“It’s always Marcia, Marcia, Marcia.” (I nod gravely and turn to the other.) “Curly, when Larry kept getting picked first.”

        Liked by 3 people

      2. I have seen several episodes of The Brady Bunch. However, I have seen them all, while stuck for hours at Atlanta airport in a dingy room where they put children travelling alone. I was fifteen and way too old for that sort of treatment (but for legal reasons, I was still classified as a child travelling alone). There was a single person who watched the kids and made sure they didn’t run off, but otherwise didn’t do anything. There were drinks, but nothing eat for hours (and that watchdog woman wouldn’t let me go into the terminal to get myself something to eat) and there was nothing to do except watch the lone TV, which was playing nothing but Gilligan’s Island and Brady Bunch.

        The experience left me with a violent dislike for Atlanta airport, Gilligan’s Island and The Brady Bunch.

        Liked by 2 people

      3. @Eli: Exactly. TBB existed in the uncanny valley, so this episode was perfectly in tune with that feel.

        My mother’s comment on TBB: “8 people and one bathroom?! Why didn’t Dad the architect add some more? How long does it take everyone to get ready for school, and the line to, you know…”. And 9 if you count Alice, who was there a lot. (For comparison — we lived in Brady-equivalent areas and had at least 2 bathrooms for 4 people in my childhood)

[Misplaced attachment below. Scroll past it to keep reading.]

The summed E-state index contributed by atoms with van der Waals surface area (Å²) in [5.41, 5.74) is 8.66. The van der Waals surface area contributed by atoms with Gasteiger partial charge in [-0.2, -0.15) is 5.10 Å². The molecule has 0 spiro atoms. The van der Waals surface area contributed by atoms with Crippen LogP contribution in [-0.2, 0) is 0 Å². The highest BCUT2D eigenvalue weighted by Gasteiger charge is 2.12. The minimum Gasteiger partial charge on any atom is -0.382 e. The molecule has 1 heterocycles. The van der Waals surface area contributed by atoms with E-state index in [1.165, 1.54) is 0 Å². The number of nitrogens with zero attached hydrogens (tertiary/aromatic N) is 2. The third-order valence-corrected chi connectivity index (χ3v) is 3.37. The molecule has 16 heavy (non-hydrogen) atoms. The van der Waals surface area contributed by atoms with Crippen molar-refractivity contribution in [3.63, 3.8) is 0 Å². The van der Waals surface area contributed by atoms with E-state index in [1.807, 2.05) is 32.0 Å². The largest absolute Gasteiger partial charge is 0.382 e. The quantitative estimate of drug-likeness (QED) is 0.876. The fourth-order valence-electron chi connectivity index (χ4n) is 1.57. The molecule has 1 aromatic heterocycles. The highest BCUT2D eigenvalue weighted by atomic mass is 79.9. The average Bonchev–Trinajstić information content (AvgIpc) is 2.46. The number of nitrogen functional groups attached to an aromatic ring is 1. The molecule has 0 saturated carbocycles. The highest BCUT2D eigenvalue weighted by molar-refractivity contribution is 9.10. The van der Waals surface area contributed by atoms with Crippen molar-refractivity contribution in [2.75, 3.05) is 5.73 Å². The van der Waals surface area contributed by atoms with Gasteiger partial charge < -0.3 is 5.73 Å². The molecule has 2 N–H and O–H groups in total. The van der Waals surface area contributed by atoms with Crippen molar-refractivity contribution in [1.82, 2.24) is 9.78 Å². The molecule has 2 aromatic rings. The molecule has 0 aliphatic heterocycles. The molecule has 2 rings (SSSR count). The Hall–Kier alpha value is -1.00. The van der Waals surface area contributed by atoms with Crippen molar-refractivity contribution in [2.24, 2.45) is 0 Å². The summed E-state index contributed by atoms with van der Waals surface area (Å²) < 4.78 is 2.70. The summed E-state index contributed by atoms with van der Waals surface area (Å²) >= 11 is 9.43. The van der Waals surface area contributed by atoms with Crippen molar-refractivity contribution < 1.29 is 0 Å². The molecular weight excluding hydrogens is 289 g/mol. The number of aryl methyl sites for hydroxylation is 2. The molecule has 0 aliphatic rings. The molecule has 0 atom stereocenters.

However, Mom met the lady who played Alice and really liked her — she gave up acting to be a lay minister and charity worker. An actual, genuine Christian.

        Liked by 1 person

      4. @Kip: Wow, we only got the farm report on the radio (maybe some TV) in the mornings, and I know we grew up only an hour or so from each other. But yes, I was up on my hog bellies and winter wheat futures during TBB rerun years.


      5. The tropes that @kiptw mentions are NOT from the Brady Bunch TV series.

        Yes, I’m going to be THAT fan.

        They are from the “motion picture” aka the Really F-ing Bad Parody Movie made decades later, and not really from the series.

        But I realize that the two parodies have made for many people younger than me a bigger impact that the orginal series. Which isn’t to say that the series was a work of High Art, because it wasn’t, but…

        Liked by 1 person

  3. kiptw:

    “Some day I’ll be able to interpret for two alien races, one of whom communicates only in Brady Bunch quotes:

    “It’s always Marcia, Marcia, Marcia.” (I nod gravely and turn to the other.) “Curly, when Larry kept getting picked first.”

    “Peter when the vase broke”
    “Marcia’s nose as the dance approached”

    Liked by 1 person